In this pithy paragraph, Tertullian has given an interesting picture of the Pagan impression of Christianity, as well as an acknowledgement of the Pagan reverence of the cross and cruciform or crucifix. This pious Christian writer must also address the allegation that Christians worship the sun, thus admitting that non-Christians perceived the solar orb to be the object of Christian worship, an assertion, therefore, that has existed essentially from the beginning of the Christian era and that has been made countless times since. Furthermore, Tertullian raises the issue of Christians being accused of worshipping an ass, not as blasphemous a notion as it may appear, since the ass-headed god was popular in Egypt as Set or Seth. Indeed, in the “quarters of the imperial pages” of Rome, there is an image of a crucified ass-headed god.
As the Catholic Encyclopedia points out, in images Christ was not represented as crucified until the 6th-7th centuries CE. The CE further says (“Ecclesiastical Art”):
But though with the triumph of Constantine the outline of the “chrisme” (chi-rho), or the Greek monogram of Christ, was universally held in honour and introduced into all Christian monuments and even into the coinage, the crucifix as a Christian emblem was as yet practically unknown.
The “chi-rho” (C+R) itself resembles a human cruciform, as CE implies, and examples of it may be found in ancient mason’s marks, such as at Phaestos on Crete, dating from the second millennium BCE.
Regarding the archaeological record, Lundy, an expert on early Christian monuments, concurs that the crucifix in Christianity is a late artistic development:
In the earliest monuments there is no scene of the Crucifixion….
…Neither the Crucifixion, nor any of the scenes of the Passion, was ever represented; nor the day of judgment, nor were the sufferings of the lost.
Nevertheless, CE relates that a “very important monument” dating to the early third century depicts the crucifixion “openly.” This image–the ass-headed god–is Pagan-made, states the Catholic Encyclopedia, not Christian, although it is apparently ridiculing the Christian religion. CE further describes the image:
On a beam in the Pedagogioum on the Palatine there was discovered a graffito on the plaster, showing a man with an ass’s head, and clad in a perizoma (or short loin-cloth) and fastened to a crux immissa (regular Latin cross). Near by there is another man in an attitude of prayer with the legend Alexamenos sebetai theon, i.e., “Alexamenos adores God.” This graffito is now to be seen in the Kircherian Museum in Rome, and is but an impious caricature in mockery of the Christian Alexamenos, drawn by one of his pagan comrades of the Paedagogioum.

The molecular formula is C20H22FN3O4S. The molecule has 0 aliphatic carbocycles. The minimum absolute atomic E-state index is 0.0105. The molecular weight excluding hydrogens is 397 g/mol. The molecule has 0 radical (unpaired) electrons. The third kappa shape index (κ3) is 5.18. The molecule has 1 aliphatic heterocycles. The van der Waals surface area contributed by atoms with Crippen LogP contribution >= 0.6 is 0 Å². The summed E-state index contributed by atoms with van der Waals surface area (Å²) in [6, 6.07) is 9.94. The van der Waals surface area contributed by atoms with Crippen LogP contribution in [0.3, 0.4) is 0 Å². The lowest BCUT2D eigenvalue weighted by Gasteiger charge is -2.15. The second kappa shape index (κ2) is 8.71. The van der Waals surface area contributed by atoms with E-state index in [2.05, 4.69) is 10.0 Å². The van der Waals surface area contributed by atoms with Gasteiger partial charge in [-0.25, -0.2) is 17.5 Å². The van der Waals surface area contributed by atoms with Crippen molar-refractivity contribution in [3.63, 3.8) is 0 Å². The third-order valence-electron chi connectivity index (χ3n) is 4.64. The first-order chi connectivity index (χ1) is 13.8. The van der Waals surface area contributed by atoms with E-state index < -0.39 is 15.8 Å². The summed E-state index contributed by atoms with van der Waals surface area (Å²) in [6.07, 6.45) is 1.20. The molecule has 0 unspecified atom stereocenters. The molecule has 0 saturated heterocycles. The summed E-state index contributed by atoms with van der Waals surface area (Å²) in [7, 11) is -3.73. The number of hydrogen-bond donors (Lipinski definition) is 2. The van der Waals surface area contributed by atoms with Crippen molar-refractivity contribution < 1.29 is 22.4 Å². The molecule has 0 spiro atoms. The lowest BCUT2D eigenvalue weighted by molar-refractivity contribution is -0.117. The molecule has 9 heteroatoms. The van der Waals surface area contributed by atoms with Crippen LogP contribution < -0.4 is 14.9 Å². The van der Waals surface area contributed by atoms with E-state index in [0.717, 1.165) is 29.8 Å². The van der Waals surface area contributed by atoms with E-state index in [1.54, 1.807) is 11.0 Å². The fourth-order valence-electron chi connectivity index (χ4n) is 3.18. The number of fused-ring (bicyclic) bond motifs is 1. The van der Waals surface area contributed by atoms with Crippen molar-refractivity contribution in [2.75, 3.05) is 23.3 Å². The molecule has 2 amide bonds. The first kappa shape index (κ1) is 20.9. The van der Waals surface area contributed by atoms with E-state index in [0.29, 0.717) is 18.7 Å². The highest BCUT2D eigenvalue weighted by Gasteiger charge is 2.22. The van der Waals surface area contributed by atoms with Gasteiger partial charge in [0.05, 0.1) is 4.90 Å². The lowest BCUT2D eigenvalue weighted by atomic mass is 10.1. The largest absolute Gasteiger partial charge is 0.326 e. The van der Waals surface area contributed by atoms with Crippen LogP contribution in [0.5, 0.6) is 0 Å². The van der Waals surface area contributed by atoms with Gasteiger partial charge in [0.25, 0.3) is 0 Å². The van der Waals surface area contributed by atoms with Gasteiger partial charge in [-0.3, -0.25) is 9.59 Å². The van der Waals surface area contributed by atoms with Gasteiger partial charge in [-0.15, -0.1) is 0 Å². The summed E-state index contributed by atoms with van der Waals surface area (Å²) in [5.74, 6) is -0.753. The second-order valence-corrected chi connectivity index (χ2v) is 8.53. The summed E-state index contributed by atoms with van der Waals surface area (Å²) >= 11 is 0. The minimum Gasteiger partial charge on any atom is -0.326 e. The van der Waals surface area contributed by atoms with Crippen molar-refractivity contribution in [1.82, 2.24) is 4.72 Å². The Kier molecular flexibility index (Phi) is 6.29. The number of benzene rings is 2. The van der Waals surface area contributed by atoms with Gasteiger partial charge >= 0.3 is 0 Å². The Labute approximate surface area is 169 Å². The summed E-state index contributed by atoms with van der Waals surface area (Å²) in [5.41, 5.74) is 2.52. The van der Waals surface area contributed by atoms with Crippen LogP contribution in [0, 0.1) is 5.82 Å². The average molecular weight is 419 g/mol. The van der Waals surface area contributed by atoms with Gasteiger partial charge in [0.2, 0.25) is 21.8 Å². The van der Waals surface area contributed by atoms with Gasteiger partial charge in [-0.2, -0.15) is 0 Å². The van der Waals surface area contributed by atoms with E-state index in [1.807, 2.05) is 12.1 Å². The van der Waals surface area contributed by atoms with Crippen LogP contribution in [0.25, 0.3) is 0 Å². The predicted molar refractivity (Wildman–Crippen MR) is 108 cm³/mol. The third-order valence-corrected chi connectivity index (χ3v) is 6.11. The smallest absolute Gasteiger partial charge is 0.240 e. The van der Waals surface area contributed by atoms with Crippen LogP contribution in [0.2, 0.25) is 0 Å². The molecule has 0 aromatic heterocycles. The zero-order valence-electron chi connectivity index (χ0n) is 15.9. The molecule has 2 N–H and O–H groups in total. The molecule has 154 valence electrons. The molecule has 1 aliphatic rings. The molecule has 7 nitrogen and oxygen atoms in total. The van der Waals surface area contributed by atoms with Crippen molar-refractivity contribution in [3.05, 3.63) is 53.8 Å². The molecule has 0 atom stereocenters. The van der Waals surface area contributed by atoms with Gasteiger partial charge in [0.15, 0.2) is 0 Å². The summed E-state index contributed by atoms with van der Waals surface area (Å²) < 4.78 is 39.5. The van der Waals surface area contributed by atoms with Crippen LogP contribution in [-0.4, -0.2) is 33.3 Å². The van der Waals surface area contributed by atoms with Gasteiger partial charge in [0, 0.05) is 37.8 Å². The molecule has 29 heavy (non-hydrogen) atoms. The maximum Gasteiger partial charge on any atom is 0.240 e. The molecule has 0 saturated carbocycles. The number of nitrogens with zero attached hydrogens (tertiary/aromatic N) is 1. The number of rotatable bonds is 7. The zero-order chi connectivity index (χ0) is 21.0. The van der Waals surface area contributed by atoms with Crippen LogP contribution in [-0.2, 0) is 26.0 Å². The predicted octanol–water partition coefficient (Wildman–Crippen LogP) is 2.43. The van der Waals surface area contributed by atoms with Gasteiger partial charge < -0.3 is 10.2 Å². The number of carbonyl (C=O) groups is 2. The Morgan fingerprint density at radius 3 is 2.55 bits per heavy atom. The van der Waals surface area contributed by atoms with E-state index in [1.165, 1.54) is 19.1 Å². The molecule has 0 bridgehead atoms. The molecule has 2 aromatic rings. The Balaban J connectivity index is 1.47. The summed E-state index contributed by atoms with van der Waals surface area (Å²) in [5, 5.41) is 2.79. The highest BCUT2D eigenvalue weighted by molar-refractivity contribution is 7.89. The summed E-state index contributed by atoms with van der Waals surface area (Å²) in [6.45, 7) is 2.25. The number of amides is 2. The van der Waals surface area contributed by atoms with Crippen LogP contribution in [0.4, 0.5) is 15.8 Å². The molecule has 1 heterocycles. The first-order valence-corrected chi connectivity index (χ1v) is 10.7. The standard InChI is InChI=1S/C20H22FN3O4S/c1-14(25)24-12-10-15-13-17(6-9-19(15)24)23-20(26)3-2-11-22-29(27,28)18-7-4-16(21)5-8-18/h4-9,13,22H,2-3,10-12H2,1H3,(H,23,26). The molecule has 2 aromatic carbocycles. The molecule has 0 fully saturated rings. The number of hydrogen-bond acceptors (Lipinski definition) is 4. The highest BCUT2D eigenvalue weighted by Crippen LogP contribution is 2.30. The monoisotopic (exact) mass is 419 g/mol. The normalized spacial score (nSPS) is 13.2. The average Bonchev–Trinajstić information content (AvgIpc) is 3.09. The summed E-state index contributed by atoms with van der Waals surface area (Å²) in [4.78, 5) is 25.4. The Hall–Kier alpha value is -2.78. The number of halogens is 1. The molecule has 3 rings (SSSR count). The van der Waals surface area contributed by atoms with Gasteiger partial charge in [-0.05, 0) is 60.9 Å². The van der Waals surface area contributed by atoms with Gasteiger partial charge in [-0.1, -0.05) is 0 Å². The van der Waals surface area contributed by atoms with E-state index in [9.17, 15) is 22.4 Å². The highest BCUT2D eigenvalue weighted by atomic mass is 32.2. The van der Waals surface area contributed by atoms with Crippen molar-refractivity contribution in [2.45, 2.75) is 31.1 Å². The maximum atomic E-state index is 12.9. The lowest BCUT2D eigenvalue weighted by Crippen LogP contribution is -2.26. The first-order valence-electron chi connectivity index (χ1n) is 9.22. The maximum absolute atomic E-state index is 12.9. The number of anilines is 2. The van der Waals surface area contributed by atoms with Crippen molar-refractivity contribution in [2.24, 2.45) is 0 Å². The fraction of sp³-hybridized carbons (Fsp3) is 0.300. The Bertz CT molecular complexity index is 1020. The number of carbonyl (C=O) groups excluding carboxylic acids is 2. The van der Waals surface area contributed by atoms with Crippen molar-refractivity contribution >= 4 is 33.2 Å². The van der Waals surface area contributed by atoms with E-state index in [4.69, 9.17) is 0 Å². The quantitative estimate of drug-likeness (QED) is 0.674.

…In fact Tertullian tells us that in his day, i.e. precisely at the time when this caricature was made, Christians were accused of adoring an ass’s head, “Somniatis caput asininum esse Deum nostrum” (Apol., xvi; Ad Nat., I, ii). And Minucius Felix confirms this (Octav., ix). The Palatine graffito is also important as showing that the Christians used the crucifix in their private devotions at least as early as the third century. It would not have been possible for Alexamenos’ companion to trace the graffito of a crucified person clad in the perizoma (which was contrary to Roman usage) if he had not seen some such figure made use of by the Christians. Professor Haupt sought to identify it as a caricature of a worshipper of the Egyptian god Seth, the Typho of the Greeks, but his explanation was refuted by Kraus. Recently, a similar opinion has been put forth by Wnsch, who takes his stand on the letter Y which is placed near the crucified figure, and which has also been found on a tablet relating to the worship of Seth; he therefore concludes that Alexamenos of the graffito belonged to the Sethian sect.